Town Topics — Princeton's Weekly Community Newspaper Since 1946.
Vol. LXIII, No. 39
 
Wednesday, September 30, 2009
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University Will Maintain Budgetary Discipline

Dilshanie Perera

While the decline in Princeton University’s endowment was not as severe as expected, and some cost-savings measures that were implemented have been successful, the University’s fiscal plan for the year is to proceed with caution and continue to reduce spending, reported President Shirley M. Tilghman.

In a letter to the University community sent on Tuesday, Ms. Tilghman outlined the effects of the economic downturn on campus, and explained the endowment investment policies.

In April, the University decided to reduce its operating budget by $170 million over two years because of indications that returns on the endowment, which contributes 48 percent of the operating budget, would decrease by 30 percent.

President of Princeton University Investment Company (PRINCO) Andrew Golden announced last weekend at a meeting of the Board of Trustees that the return on the endowment during the 2008-2009 academic year was down only 23.7 percent.

The value of the endowment was $12.6 billion on June 30, 2009, whereas the previous year it was valued at $16.3 billion, Ms. Tilghman stated in the letter.

Strategies for achieving cost savings over the past year have included a salary freeze on faculty and staff earning more than $75,000 per year; pausing capital projects not already underway; slowing the recruitment of new faculty and staff; and eight percent reductions in endowment income spending over two years.

Over the summer the University offered a Voluntary Incentivized Retirement Program (VIRP) to 460 eligible members of the staff, of which 145 took part.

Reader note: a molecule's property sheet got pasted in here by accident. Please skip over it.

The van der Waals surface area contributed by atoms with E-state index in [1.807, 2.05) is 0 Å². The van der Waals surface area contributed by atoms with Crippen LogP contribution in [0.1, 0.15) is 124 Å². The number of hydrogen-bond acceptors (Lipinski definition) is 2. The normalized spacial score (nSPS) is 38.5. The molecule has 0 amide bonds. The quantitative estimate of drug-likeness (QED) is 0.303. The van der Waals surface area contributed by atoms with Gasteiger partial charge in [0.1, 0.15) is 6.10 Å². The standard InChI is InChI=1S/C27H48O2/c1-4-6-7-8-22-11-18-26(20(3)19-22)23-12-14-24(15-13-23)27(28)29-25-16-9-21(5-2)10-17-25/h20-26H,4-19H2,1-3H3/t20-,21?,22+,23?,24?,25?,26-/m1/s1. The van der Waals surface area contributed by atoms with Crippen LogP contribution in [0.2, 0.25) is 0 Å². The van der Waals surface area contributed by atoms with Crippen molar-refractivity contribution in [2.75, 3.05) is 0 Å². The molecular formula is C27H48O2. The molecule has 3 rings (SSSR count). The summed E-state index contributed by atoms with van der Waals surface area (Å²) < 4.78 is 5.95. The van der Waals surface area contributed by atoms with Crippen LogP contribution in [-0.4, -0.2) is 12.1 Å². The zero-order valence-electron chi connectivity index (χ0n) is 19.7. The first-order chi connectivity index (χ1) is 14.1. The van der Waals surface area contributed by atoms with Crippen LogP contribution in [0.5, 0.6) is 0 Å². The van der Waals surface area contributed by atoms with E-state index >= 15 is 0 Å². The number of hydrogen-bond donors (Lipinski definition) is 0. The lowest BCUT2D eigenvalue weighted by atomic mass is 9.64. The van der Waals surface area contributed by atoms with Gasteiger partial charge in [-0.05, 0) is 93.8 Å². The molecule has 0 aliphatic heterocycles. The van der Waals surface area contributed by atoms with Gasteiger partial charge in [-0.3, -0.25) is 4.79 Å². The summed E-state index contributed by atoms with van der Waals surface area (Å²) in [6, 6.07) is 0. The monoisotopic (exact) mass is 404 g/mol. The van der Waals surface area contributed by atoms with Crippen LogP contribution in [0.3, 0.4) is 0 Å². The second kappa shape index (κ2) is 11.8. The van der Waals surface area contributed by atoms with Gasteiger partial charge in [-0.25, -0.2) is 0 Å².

“While the outcome allowed a significant number of staff to retire at a time of tight financial conditions, it will not fully eliminate the need for additional layoffs this fall,” Ms. Tilghman predicted.

Those measures were paired with setting the tuition and fee increase at the lowest level since 1966, and increasing the budget for undergraduate financial aid by 13 percent.

University spokesperson Cass Cliatt said that this year’s financial aid budget was estimated at $104,000,000. “A record 60 percent of the Class of 2013 is on financial aid,” she noted.

Other expansions have also occurred, including the increase in the undergraduate student body, the opening of the new dormitories at Butler College, and the launch of the Bridge Year program.

Ms. Tilghman justified present and past PRINCO investment practices, saying that the overarching goals are “managing risk and maximizing returns.” The general policy involves a “broad diversification of asset classes, including relatively illiquid asset classes such as private equity, independent return, and real assets,” which she said had been effective up until last year’s economic crisis.

“PRINCO’s success at maximizing returns led to approximately 11.8 percent annualized returns on its investments over a 22-year period,” Ms. Tilghman reported, adding that “universities that employed a more conservative approach to investing may have had losses that were significantly lower than ours last year, but they also had much lower annualized returns over the last 10 years.”

“Our pre-eminence has depended on the risk/reward profile that PRINCO has adopted,” explained Ms. Tilghman, “Even after successive eight percent reductions in endowment spending this year and the next, the payout per unit of endowment in FY11 will still be more than 37 percent above the FY06 payout.”

With the budget for fiscal year 2010 projected at $1,337,680,000, according to Ms. Cliatt, Ms. Tilghman noted in her letter that “we will still be spending more than is prudent for the long-term wellbeing of the University.”

The trustees’ policy for sustainable spending is between 4 and 5.75 percent of the total endowment value, and this year the spending rate is 6.04 percent. “Thus, we have no choice but to continue implementing the two-year budget plan that we announced last spring, and it remains possible that we will have to ask for more cuts in FY12,” Ms. Tilghman said.

“This is clearly not a time to relax, but rather to sustain the budgetary discipline that will protect the University’s core programs now and in the future.”

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